John Krafcik says Waymo self-driving tech ‘robust enough’ to avoid Uber crash

Waymo CEO John Krafcik has said that his company;s self-driving technology can be relied upon to not cause accidents like the fatal one involving Uber's self-driving car that killed a woman in Arizona.

By: Bloomberg | Published: March 26, 2018 3:08:36 pm
Uber self-driving car crash, autonomous vehicles, Waymo CEO John Krafcik, driverless cars, Uber vs Waymo, backup drivers, National Transportation Safety Board, self-driving software, driverless car sensors “We have a lot of confidence that our technology would be robust and would be able to handle situations like that one,” Krafcik said on Saturday in his first public comments since a pedestrian was killed by an Uber self-driving vehicle last Sunday night. (Image Source: Bloomberg)

Waymo Chief Executive Officer John Krafcik said his company’s self-driving software would likely have avoided the pedestrian death in which an Uber autonomous car was involved.

“We have a lot of confidence that our technology would be robust and would be able to handle situations like that one,” Krafcik said on Saturday in his first public comments since a pedestrian was killed by an Uber self-driving vehicle last Sunday night. The fatal incident in Tempe, Arizona, has rattled the industry and prompted lawmaker scrutiny. Alphabet Inc’s Waymo, the former Google car project, is considered the technical leader in the field. Waymo began ferrying passengers in Arizona last year, without safety drivers behind the wheel, and is planning a paid robo-taxi service this year.

Uber Technologies Inc halted its testing program on Monday. Other companies followed suit. Waymo declined to say if it was changing its plans, but kept vehicles on the road in Arizona. “For those of us at Waymo, it was a very sad day,” Krafcik said during a speech at the National Automobile Dealers Association conference in Las Vegas on Saturday. “It is that vision of safety and avoiding accidents just like that one that really bring us all together as a company.” Waymo is continuing its tests in Arizona, Krafcik said.

Uber’s fatal crash immediately sparked a series of questions, long debated by the nascent driverless car industry. Some states, particularly Arizona, have embraced the tech, permitting companies to test without backup drivers behind the wheel. Still, regulators nationwide have yet to settle on issues of liability and standard safeguards. California demands companies testing these cars disclose how many times humans must take over the systems – a rare requirement that sent some firms to other states with less-stringent regulation.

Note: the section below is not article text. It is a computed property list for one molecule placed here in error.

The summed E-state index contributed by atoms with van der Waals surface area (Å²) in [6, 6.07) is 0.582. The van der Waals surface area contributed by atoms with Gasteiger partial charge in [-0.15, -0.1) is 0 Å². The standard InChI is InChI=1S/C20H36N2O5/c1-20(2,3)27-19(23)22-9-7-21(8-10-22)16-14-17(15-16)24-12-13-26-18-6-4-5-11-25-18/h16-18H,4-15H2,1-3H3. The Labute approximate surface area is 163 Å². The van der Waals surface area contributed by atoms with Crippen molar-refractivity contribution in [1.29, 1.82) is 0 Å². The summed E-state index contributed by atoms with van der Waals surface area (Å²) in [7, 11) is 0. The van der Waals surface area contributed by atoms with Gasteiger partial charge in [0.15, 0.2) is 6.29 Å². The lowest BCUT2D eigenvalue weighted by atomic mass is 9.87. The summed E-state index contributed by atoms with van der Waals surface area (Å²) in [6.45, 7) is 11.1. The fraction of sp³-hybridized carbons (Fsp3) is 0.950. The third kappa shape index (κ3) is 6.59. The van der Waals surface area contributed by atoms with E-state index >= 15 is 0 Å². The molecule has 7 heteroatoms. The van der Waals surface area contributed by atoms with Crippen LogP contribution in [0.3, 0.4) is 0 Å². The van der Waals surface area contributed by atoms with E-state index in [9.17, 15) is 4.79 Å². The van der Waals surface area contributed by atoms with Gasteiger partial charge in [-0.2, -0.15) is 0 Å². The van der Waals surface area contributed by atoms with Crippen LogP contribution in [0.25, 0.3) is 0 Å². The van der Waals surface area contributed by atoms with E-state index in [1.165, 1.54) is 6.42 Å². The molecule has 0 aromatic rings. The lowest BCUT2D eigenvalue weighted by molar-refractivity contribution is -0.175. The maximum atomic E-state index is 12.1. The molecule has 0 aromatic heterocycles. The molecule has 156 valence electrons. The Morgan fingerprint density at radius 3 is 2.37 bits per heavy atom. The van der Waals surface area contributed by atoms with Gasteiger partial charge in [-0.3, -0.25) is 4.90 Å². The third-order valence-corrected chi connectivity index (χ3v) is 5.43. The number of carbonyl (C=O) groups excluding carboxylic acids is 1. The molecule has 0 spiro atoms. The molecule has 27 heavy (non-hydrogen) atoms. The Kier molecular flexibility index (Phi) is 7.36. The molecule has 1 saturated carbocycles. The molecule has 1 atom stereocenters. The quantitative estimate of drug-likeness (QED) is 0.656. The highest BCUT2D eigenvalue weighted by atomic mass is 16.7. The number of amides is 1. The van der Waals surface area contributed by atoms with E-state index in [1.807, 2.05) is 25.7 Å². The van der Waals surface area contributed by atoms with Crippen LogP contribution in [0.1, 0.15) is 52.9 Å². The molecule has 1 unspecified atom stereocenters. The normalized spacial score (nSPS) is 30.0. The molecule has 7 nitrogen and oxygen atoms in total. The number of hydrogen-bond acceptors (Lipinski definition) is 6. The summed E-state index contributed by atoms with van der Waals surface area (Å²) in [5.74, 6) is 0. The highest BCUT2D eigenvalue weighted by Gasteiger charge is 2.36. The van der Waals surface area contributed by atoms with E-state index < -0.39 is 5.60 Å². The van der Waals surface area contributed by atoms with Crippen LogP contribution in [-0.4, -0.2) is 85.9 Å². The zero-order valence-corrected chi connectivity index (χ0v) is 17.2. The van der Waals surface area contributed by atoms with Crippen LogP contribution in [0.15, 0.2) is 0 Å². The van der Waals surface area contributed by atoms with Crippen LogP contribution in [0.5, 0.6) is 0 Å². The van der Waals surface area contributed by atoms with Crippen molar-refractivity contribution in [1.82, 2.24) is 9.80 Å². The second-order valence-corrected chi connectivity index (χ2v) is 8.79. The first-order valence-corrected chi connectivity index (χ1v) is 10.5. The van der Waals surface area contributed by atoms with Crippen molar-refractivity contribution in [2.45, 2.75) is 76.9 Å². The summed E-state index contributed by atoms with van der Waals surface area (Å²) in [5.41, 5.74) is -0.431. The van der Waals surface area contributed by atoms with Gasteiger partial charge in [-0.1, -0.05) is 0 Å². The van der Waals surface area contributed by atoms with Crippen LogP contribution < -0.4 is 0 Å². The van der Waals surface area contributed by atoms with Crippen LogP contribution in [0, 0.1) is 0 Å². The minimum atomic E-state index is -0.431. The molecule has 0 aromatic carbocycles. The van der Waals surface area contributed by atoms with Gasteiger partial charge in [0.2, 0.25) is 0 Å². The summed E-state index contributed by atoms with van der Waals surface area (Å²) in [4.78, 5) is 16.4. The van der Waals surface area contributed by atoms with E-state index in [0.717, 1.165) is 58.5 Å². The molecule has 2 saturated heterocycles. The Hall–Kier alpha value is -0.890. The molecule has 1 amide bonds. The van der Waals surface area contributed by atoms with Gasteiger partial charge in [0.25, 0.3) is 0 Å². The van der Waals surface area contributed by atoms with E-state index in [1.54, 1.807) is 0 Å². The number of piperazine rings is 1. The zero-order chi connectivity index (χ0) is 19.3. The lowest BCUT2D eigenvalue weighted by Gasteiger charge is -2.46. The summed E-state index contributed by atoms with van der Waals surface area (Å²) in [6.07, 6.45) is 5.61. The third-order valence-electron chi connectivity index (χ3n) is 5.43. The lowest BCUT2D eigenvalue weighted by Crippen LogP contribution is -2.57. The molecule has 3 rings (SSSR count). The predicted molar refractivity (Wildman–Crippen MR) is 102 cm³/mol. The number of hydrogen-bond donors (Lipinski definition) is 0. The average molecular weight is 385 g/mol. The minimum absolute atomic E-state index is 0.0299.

Waymo has been testing cars in 25 cities, although it is shuttling passengers in Phoenix. It plans to introduce that service in a second city this year, Krafcik said. The former automotive executive also told the dealer audience the tech giant is working to make personal car ownership work with self-driving. Krafcik played a video of Waymo’s test program in Phoenix. “This is a little bit of what the future looks like,” he said. “I don’t know how you feel about that, but there’s no one in the driver’s seat.”

Experts who saw video of the Uber crash pointed to apparent failures in Uber’s sensor system, which failed to stop or slow the car as the victim, 49-year-old Elaine Herzberg, crossed a street pushing a bicycle. Tempe police and the National Transportation Safety Board are investigating the collision. Ten US senators on Friday released a letter to companies testing autonomous cars asking them to remove provisions that prevent consumers from suing.

Uber self-driving car crash, autonomous vehicles, Waymo CEO John Krafcik, driverless cars, Uber vs Waymo, backup drivers, National Transportation Safety Board, self-driving software, driverless car sensors Experts who saw video of the Uber crash pointed to apparent failures in Uber’s sensor system, which failed to stop or slow the car as the victim, 49-year-old Elaine Herzberg, crossed a street pushing a bicycle. (File Photo)

In 2017, Waymo opened a bitter lawsuit against Uber for allegedly stealing self-driving sensor designs. The companies settled in February with Waymo taking $245 million in Uber equity.

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